Give the song a listen here.

Polar Bear Club – Burned Out In A Jar (Acoustic)

Polar Bear ClubPolar Bear Club is streaming a brand new acoustic take of their song “Burned out in a Jar.”  The track will appear on their upcoming live record, Live at the Montage, which is to drop mid-summer on July 31, 2012 via Bridge Nine Records

Give the song a listen below.

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Polar Bear Club Announce Acoustic Album

Polar Bear ClubRochester, New York hardcore act Polar Bear Club has announced that they will be releasing a brand new acoustic live album.  The album will feature a 9-song set from their 2011 hometown show at the Montage Theater. The collection will be titled Live At The Montage, and includes songs from Sometimes Things Just Disappear, Chasing Hamburg, and Clash Battle Guilt Pride.

More details are expected soon.

 

Video: Polar Bear Club – Screams in Caves

Polar Bear ClubPolar Bear Club have posted a new video for “Screams in Caves“, off of their 2011 album Clash Battle Guilt Pride.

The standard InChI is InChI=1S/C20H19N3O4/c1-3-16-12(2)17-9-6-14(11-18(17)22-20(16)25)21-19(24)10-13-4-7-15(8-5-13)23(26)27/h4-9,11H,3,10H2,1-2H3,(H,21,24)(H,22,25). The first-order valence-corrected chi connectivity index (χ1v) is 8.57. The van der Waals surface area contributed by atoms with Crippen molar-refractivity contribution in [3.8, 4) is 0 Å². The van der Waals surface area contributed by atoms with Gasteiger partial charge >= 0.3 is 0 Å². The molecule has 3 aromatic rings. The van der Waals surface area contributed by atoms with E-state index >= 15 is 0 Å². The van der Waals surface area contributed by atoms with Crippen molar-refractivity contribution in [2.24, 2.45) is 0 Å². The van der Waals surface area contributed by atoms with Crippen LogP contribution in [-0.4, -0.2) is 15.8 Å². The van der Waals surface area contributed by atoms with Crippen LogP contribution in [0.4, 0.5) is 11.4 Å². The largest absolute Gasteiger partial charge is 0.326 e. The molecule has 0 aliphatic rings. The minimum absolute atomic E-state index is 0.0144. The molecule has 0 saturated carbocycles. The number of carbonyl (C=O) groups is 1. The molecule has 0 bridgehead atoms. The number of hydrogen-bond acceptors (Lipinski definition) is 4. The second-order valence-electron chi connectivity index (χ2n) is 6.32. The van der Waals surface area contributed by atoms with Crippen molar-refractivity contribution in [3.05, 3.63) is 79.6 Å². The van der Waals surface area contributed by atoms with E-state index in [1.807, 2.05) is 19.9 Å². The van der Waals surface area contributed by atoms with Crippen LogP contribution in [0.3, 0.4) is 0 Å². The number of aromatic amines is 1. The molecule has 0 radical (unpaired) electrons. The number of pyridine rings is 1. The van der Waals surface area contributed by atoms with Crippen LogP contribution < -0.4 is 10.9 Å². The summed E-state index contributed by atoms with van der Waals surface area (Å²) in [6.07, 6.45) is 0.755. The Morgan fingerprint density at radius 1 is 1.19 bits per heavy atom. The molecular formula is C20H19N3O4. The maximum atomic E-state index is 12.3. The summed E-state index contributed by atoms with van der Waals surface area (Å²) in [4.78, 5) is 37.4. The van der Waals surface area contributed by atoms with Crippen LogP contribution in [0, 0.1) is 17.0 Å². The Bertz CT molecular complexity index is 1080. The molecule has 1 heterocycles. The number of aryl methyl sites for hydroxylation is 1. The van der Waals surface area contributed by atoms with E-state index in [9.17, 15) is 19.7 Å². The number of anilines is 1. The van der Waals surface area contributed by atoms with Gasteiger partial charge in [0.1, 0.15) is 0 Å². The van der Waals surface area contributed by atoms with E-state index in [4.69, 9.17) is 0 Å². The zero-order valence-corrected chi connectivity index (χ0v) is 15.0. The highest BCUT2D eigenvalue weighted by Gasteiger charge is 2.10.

The video was shot in Spring/Summer of 2012 by director Rob Soucy, who commented saying”

The band approached me with the idea of having a very story-driven music video so after a few play on words – we came up with this idea. We wanted to make a music video that felt like a throwback to the hay day of music videos. Those classic 90’s music videos you used to watch when you would get ready for school as a kid or when you stayed up super late at night and left MTV on hours after ‘The Ten Spot’.  The band was so easy to collaborate with. Not to mention just swell guys.

The video is below.

Polar Bear Club will spend June, July and the beginning of August out on the Vans Warped Tour and will then head overseas for festival appearances and shows in Germany and the UK.

Read More…

Polar Bear Club Previews Upcoming Music Video

Polar Bear ClubPolar Bear Club has announced that they will be releasing a brand new music video this Tuesday.  The video features a song from their 2011 full length Clash Battle Guilt Pride (Bridge 9 Records).

Sample screenshots can be viewed here.

Video: Polar Bear Club – Killin It

Polar Bear ClubPolar Bear Club has debuted a brand new music video.  The video features the song “Killin It” from their 2011 full length Clash Battle Guilt Pride (Bridge 9 Records).

Watch the video below.

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Polar Bear Club – Pawner (Acoustic)